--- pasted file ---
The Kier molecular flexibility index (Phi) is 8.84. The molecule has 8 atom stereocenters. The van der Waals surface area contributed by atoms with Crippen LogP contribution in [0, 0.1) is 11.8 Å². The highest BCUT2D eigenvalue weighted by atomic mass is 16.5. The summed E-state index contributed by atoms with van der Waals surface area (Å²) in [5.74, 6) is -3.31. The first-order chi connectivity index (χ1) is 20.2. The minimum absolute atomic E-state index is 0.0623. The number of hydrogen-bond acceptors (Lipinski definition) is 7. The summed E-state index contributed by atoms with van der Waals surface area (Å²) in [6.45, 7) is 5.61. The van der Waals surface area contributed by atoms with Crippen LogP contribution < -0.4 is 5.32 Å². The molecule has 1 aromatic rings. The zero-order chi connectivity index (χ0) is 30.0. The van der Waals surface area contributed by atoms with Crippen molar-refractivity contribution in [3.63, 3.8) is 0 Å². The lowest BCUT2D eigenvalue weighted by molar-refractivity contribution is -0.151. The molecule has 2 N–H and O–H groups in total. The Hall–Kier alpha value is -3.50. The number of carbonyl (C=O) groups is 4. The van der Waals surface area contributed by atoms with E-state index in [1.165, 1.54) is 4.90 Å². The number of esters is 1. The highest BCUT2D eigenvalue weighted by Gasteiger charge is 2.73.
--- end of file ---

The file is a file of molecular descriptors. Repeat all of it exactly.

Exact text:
The Kier molecular flexibility index (Phi) is 8.84. The molecule has 8 atom stereocenters. The van der Waals surface area contributed by atoms with Crippen LogP contribution in [0, 0.1) is 11.8 Å². The highest BCUT2D eigenvalue weighted by atomic mass is 16.5. The summed E-state index contributed by atoms with van der Waals surface area (Å²) in [5.74, 6) is -3.31. The first-order chi connectivity index (χ1) is 20.2. The minimum absolute atomic E-state index is 0.0623. The number of hydrogen-bond acceptors (Lipinski definition) is 7. The summed E-state index contributed by atoms with van der Waals surface area (Å²) in [6.45, 7) is 5.61. The van der Waals surface area contributed by atoms with Crippen LogP contribution < -0.4 is 5.32 Å². The molecule has 1 aromatic rings. The zero-order chi connectivity index (χ0) is 30.0. The van der Waals surface area contributed by atoms with Crippen molar-refractivity contribution in [3.63, 3.8) is 0 Å². The lowest BCUT2D eigenvalue weighted by molar-refractivity contribution is -0.151. The molecule has 2 N–H and O–H groups in total. The Hall–Kier alpha value is -3.50. The number of carbonyl (C=O) groups is 4. The van der Waals surface area contributed by atoms with E-state index in [1.165, 1.54) is 4.90 Å². The number of esters is 1. The highest BCUT2D eigenvalue weighted by Gasteiger charge is 2.73.